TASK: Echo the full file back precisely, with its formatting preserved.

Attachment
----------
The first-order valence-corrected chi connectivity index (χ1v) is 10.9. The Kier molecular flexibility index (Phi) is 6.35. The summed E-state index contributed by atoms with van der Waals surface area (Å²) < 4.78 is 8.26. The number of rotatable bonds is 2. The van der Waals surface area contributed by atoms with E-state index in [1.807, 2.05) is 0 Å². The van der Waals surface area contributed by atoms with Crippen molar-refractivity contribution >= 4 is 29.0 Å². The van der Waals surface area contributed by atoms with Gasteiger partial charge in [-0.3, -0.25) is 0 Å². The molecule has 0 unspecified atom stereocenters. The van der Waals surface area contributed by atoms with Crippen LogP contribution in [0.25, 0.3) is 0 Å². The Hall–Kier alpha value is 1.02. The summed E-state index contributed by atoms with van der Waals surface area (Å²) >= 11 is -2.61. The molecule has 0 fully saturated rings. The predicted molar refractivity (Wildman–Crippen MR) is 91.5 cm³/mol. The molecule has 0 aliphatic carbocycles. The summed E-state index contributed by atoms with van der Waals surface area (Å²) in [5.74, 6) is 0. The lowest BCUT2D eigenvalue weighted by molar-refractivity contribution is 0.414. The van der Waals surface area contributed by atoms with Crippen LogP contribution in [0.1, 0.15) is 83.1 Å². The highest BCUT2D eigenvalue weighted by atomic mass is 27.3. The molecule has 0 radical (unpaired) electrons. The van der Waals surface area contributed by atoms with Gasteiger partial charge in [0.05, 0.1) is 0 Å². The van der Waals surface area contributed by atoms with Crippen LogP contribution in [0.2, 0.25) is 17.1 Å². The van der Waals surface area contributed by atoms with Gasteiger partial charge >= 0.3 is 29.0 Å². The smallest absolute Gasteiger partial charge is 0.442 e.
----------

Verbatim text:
The first-order valence-corrected chi connectivity index (χ1v) is 10.9. The Kier molecular flexibility index (Phi) is 6.35. The summed E-state index contributed by atoms with van der Waals surface area (Å²) < 4.78 is 8.26. The number of rotatable bonds is 2. The van der Waals surface area contributed by atoms with E-state index in [1.807, 2.05) is 0 Å². The van der Waals surface area contributed by atoms with Crippen molar-refractivity contribution >= 4 is 29.0 Å². The van der Waals surface area contributed by atoms with Gasteiger partial charge in [-0.3, -0.25) is 0 Å². The molecule has 0 unspecified atom stereocenters. The van der Waals surface area contributed by atoms with Crippen LogP contribution in [0.25, 0.3) is 0 Å². The Hall–Kier alpha value is 1.02. The summed E-state index contributed by atoms with van der Waals surface area (Å²) >= 11 is -2.61. The molecule has 0 fully saturated rings. The predicted molar refractivity (Wildman–Crippen MR) is 91.5 cm³/mol. The molecule has 0 aliphatic carbocycles. The summed E-state index contributed by atoms with van der Waals surface area (Å²) in [5.74, 6) is 0. The lowest BCUT2D eigenvalue weighted by molar-refractivity contribution is 0.414. The van der Waals surface area contributed by atoms with Crippen LogP contribution in [0.1, 0.15) is 83.1 Å². The highest BCUT2D eigenvalue weighted by atomic mass is 27.3. The molecule has 0 radical (unpaired) electrons. The van der Waals surface area contributed by atoms with Gasteiger partial charge in [0.05, 0.1) is 0 Å². The van der Waals surface area contributed by atoms with Crippen LogP contribution in [0.2, 0.25) is 17.1 Å². The van der Waals surface area contributed by atoms with Gasteiger partial charge >= 0.3 is 29.0 Å². The smallest absolute Gasteiger partial charge is 0.442 e.